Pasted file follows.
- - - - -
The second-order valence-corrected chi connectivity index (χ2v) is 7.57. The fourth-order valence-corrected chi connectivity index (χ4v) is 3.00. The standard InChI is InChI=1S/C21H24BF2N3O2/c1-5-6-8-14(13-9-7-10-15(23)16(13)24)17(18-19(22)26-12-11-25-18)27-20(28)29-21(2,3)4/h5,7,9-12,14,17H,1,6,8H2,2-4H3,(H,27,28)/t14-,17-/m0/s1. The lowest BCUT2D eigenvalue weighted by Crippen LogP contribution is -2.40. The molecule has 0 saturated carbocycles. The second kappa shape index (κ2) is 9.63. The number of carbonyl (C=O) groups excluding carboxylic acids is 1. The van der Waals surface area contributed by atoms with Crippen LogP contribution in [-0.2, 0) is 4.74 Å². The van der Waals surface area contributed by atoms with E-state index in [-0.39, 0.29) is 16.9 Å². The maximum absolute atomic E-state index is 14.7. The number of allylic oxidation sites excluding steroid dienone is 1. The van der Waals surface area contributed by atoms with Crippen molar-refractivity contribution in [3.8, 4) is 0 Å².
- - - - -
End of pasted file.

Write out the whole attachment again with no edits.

The second-order valence-corrected chi connectivity index (χ2v) is 7.57. The fourth-order valence-corrected chi connectivity index (χ4v) is 3.00. The standard InChI is InChI=1S/C21H24BF2N3O2/c1-5-6-8-14(13-9-7-10-15(23)16(13)24)17(18-19(22)26-12-11-25-18)27-20(28)29-21(2,3)4/h5,7,9-12,14,17H,1,6,8H2,2-4H3,(H,27,28)/t14-,17-/m0/s1. The lowest BCUT2D eigenvalue weighted by Crippen LogP contribution is -2.40. The molecule has 0 saturated carbocycles. The second kappa shape index (κ2) is 9.63. The number of carbonyl (C=O) groups excluding carboxylic acids is 1. The van der Waals surface area contributed by atoms with Crippen LogP contribution in [-0.2, 0) is 4.74 Å². The van der Waals surface area contributed by atoms with E-state index in [-0.39, 0.29) is 16.9 Å². The maximum absolute atomic E-state index is 14.7. The number of allylic oxidation sites excluding steroid dienone is 1. The van der Waals surface area contributed by atoms with Crippen molar-refractivity contribution in [3.8, 4) is 0 Å².